Years ago, there was a big difference between drugstore beauty products and that of department and specialty stores. Consistency, longevity, ingredient list… you got what you paid for. No more, when many drugstore brands have better ingredients, better manufacturing practices, and make their products often in the same factories as their more expensive sisters.
I used to be a hair product snob, and only bought what was sold by my stylist (or the same brand bought online for cheaper). I knew the damaging effects of sufates, I had enough stylists tell me the horrors of drugstore products to choose the fancy stuff to protect my color, my tresses, and even my health. But recently, a lot of drugstore hair brands have improved like their aisle next-door neighbors, makeup and skincare. I started trying different products from the haircare aisles of CVS, Target, and Walgreens and have had mixed, though primarily pretty positive results.
When I went shorter with my hair last summer, I really wanted that tousled bedhead “French girl” look. Nothing too polished, too shiny, too perfect. Every advice column suggested Oribe Dry Texturizing Spray to achieve the look, but there was no way in hell I’d spend $40 for a bottle of hairspray. I tried Garnier’s Texture Tease and liked it (my review), thanks to my friend Erin’s recommendation I bought Not Your Mother’s Double Take and liked it even more than Garnier but didn’t love it. I’ve tried more dry shampoos than I can count, but neither really achieved the It Hair in my head.
We got a tax refund this year, which is rare when you own your own businesses and have fluctuating years. Go insane medical bills! Anyway, I decided to give myself a little treat and bought a bottle of Oribe Dry Texturizing Spray. Heck, I could spend such money on a mediocre dinner, a clearance dress I only wear once, what if it IS the Holy Grail of French Girl Hair?
Um, it is.
I didn’t want to write this. I so wanted to say it’s no better than NYM or Garnier… but it’s not. This is a very fine mist, and it makes your hair feel a bit rough, but still silky. It creates body without it looking like there’s product in your hair. It hold hair, but not like hairspray, it feels more natural. You can wake up the next morning and still manipulate your hair and look messy cool but not disheveled, and you can’t apply too much. I will apply it in the morning, touch up my hair after work with it, and wake up the next morning and use more and it never looks ashy, dirty, or greasy. Oh, and hardly any scent!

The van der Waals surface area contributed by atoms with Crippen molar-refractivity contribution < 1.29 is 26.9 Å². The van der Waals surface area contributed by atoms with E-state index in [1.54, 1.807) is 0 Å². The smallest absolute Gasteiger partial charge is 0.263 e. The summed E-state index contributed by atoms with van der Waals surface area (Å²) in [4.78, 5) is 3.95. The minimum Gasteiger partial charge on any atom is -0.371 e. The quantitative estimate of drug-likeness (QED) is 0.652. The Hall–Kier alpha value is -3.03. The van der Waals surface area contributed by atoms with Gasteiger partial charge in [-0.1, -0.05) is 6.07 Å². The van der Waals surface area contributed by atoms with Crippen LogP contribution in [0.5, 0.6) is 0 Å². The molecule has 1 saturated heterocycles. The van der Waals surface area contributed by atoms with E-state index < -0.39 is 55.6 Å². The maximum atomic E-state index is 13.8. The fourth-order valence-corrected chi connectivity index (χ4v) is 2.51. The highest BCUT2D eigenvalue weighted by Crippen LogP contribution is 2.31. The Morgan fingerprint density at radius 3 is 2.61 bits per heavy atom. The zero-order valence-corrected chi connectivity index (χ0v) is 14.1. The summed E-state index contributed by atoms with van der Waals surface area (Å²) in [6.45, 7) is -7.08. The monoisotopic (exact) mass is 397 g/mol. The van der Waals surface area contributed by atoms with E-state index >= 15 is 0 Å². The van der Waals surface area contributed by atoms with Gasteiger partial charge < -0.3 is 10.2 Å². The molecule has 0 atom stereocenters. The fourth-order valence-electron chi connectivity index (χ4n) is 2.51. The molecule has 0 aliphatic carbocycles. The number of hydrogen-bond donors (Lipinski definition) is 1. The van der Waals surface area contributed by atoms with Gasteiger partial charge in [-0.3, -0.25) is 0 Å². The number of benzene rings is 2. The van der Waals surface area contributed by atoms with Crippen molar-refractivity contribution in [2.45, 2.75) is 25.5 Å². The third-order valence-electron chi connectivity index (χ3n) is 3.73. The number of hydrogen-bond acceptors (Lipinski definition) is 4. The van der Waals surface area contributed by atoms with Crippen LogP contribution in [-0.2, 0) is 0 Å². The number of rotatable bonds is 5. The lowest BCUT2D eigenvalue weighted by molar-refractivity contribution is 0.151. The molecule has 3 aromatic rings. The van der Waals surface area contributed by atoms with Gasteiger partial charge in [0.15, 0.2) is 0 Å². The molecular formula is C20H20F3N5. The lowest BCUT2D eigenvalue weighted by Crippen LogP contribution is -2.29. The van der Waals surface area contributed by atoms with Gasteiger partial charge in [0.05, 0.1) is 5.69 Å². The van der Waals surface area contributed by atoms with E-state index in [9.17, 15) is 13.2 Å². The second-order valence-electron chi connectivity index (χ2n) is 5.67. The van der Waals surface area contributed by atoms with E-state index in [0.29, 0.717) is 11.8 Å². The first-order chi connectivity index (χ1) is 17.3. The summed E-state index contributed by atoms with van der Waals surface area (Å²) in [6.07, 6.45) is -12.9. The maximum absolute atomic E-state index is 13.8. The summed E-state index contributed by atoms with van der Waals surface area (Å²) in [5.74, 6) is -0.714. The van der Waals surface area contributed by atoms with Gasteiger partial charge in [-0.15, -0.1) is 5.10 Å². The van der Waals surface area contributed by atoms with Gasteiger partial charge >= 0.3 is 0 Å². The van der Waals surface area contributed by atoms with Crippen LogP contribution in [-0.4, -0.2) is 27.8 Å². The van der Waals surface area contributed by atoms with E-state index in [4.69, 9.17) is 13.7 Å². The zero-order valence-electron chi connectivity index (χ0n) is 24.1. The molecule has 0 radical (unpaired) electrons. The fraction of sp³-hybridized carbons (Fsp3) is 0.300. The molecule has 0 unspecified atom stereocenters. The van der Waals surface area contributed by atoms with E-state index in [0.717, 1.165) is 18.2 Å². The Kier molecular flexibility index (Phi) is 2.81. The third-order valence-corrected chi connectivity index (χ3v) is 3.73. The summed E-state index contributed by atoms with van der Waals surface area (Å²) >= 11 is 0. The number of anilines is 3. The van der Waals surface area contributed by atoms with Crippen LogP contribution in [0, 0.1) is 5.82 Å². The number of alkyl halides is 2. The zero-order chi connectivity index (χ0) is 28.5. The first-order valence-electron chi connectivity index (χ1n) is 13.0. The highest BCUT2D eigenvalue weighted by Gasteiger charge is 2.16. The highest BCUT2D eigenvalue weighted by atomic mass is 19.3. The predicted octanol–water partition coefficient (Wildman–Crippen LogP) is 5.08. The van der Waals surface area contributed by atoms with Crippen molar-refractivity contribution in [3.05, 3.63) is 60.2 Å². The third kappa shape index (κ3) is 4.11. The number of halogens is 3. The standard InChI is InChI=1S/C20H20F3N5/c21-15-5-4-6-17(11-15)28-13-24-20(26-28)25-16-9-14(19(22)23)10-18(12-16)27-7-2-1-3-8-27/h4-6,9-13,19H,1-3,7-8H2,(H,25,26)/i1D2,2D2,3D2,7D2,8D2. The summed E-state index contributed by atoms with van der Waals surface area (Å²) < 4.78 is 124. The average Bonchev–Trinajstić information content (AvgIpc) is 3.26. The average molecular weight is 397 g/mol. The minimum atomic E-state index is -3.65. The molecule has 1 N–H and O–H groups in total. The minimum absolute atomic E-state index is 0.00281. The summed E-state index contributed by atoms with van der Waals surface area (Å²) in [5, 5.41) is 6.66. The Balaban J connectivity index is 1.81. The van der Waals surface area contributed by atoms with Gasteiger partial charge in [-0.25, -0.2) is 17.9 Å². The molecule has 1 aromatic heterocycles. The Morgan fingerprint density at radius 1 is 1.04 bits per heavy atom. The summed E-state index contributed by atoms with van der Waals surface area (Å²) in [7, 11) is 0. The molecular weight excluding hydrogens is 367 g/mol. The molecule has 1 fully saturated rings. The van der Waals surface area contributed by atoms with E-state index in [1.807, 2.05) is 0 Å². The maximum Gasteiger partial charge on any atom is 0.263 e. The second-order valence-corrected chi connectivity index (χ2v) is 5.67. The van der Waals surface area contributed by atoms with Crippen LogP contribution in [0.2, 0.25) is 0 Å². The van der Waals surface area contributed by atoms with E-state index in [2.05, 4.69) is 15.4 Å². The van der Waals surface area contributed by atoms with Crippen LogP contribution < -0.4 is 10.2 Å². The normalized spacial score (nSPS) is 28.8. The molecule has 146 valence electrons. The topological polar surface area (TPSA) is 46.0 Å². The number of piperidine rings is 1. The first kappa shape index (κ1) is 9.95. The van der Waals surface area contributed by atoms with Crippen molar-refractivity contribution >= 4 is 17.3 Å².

Saturday, I attended an afternoon outdoor wedding. Karl was photographer and Emerson was invited, so I’d be running around as his assistant and also taking care of a kid. Maryland humidity, high temps, and a chance for rain which made the air feel like pea soup. I washed my hair, putting in some anti-humidity serum, let air dry a bit while I got dressed, then blew dry the last bit, scrunching into waves. Used the curling iron to fix a few places, then sprayed it to death with Oribe. I decided to clip one side back so sweaty scalp wouldn’t be as obvious, and used the Oribe to keep my sideswept bangs sideswept. No hairspray, no mousse, no gel, just Oribe. And considering it was insanely hot and humid and there was an intense downpour I got caught in multiple times, my hair didn’t look that terrible. I think the Oribe spray actually kept my hair from looking as sweaty as it normally would.
I didn’t want to, but I think Oribe Dry Texturizing Spray is worth the hype and the price, and I think I’m going to have a better relationship with my hair this summer because of it.